US v. Mora-Gomez

Decision Date15 February 1995
Docket NumberCrim. A. No. 90-107-A,90-315-M.
Citation875 F. Supp. 1208
PartiesUNITED STATES of America v. Rafael MORA-GOMEZ, Defendant/Petitioner.
CourtU.S. District Court — Eastern District of Virginia

Helen F. Fahey, U.S. Atty., Jay Apperson, Asst. U.S. Atty., Alexandria, VA, for U.S.

Paul Gussendorf, Washington, DC, for defendant.


ELLIS, District Judge.

This matter comes before the Court on defendant's petition for writ of error coram nobis.1 At issue is petitioner's contention that his guilty plea to a drug trafficking crime should be set aside because he received ineffective assistance of counsel when his lawyer wrongly advised him on the law. For the reasons stated, the petition must be denied.


Petitioner is a citizen and native of Cuba who came to this country in 1961. On April 2, 1990, he pled guilty to a one count criminal information charging him with conspiracy to possess with intent to distribute 500 or more grams of cocaine, in violation of 21 U.S.C. § 841(a)(1) and § 846. Petitioner alleges that, prior to his plea, his counsel assured him that he "need not worry about any possibility of being deported, that he counsel would arrange with the judge that petitioner would not be deported because of petitioner's guilty plea." Affidavit of Rafael Mora-Gomez, at p. 2.

Petitioner was sentenced June 8, 1990. Under the Sentencing Guidelines, his total offense level was 22 and his criminal history score was in category I, resulting in a sentencing range of 41 to 51 months. See United States Sentencing Guidelines ("U.S.S.G.") § 5A. A statutory mandatory minimum sentence of 5 years trumped the guidelines range in the absence of a downward departure. See 21 U.S.C. § 841(b)(1)(B). In this case, the government moved for a downward departure under U.S.S.G. § 5K1.1 based on petitioner's substantial assistance to authorities. The motion was granted and petitioner's offense level was reduced to 10, resulting in a new sentencing range of 6 to 12 months. The Court sentenced petitioner, inter alia, to 6 months imprisonment and 2 years supervised release. At the conclusion of the sentencing hearing, petitioner's counsel informed the Court that petitioner would be seeking a judicial recommendation against deportation.2 The Court noted that such recommendations were subject to jurisdictional time limitations and required notice to the INS. Petitioner's counsel responded that he was aware of these requirements, and would comply.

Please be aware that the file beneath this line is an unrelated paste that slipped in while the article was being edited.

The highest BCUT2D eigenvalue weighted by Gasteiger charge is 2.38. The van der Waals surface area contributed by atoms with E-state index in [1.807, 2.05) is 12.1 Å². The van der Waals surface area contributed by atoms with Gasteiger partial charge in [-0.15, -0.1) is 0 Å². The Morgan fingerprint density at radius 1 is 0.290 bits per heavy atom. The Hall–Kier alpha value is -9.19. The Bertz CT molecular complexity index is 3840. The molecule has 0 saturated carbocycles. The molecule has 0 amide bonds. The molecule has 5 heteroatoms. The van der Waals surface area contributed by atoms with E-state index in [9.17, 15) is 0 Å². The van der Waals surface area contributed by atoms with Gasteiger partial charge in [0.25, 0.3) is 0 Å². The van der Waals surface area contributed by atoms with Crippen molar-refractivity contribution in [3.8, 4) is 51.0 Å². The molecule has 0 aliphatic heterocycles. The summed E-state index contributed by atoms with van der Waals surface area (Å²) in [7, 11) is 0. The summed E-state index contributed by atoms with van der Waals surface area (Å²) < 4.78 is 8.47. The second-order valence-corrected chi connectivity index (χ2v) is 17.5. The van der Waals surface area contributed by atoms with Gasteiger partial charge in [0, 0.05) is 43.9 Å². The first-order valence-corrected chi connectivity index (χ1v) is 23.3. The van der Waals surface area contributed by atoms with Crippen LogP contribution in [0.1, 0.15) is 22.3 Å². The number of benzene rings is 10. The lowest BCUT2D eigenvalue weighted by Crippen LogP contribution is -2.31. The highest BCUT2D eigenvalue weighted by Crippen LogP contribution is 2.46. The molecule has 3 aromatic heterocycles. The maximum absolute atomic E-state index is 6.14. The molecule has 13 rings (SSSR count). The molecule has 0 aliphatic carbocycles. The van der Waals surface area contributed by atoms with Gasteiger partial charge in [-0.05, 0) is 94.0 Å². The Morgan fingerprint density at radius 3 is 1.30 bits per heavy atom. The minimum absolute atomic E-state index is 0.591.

Petitioner, by counsel, subsequently filed a motion for a judicial recommendation against deportation or exclusion pursuant to 8 U.S.C. § 1251(b). The government opposed the motion on the ground that the statute did not permit a judicial recommendation against deportation where, as here, a defendant was convicted of a drug offense. In particular, the government pointed out that 8 U.S.C. § 1251(a) lists a number of grounds for deportation which applied to petitioner, including conviction of a crime involving moral turpitude, § 1251(a)(4), and conviction of a drug possession or trafficking offense, § 1251(a)(11). Further, the government correctly noted, the statute expressly provided that a judicial recommendation against deportation was then only available to an alien charged with deportation pursuant to § 1251(a)(4), but was not available to an alien charged under § 1251(a)(11). 8 U.S.C. § 1251(b)(1)-(2). Petitioner's motion for a recommendation was heard on July 6, 1990, at which time petitioner's counsel indicated that he had not received the government's memorandum, and was unprepared to argue whether the statute authorized a recommendation in petitioner's case. Because it was clear on the statute's face that a recommendation was not available under the statute, the Court denied petitioner's motion.3

On February 23, 1991, petitioner completed his 6 month sentence and was released to an INS detainer. He was then detained by the INS for over 11 months. During that period, petitioner's former counsel withdrew. On May 1, 1991, through his present counsel, petitioner filed a petition for writ of habeas corpus pursuant to 28 U.S.C. § 2241, alleging that his indefinite detention without bail or opportunity for review violated federal statute and Due Process. By order of January 6, 1992, the habeas petition was denied as moot, because Congress had amended the statute in 1991 to allow the Attorney General to release a person in petitioner's circumstances who demonstrates that he "is not a threat to the community" and "is likely to appear before any scheduled hearings." See 8 U.S.C. § 1252(a)(2)(B). Pursuant to this provision, petitioner has now been released from INS detention, but is still subject to a deportation order triggered by his conviction. To avoid deportation or further immigration detention, petitioner attacks his conviction by way of a writ of error coram nobis.4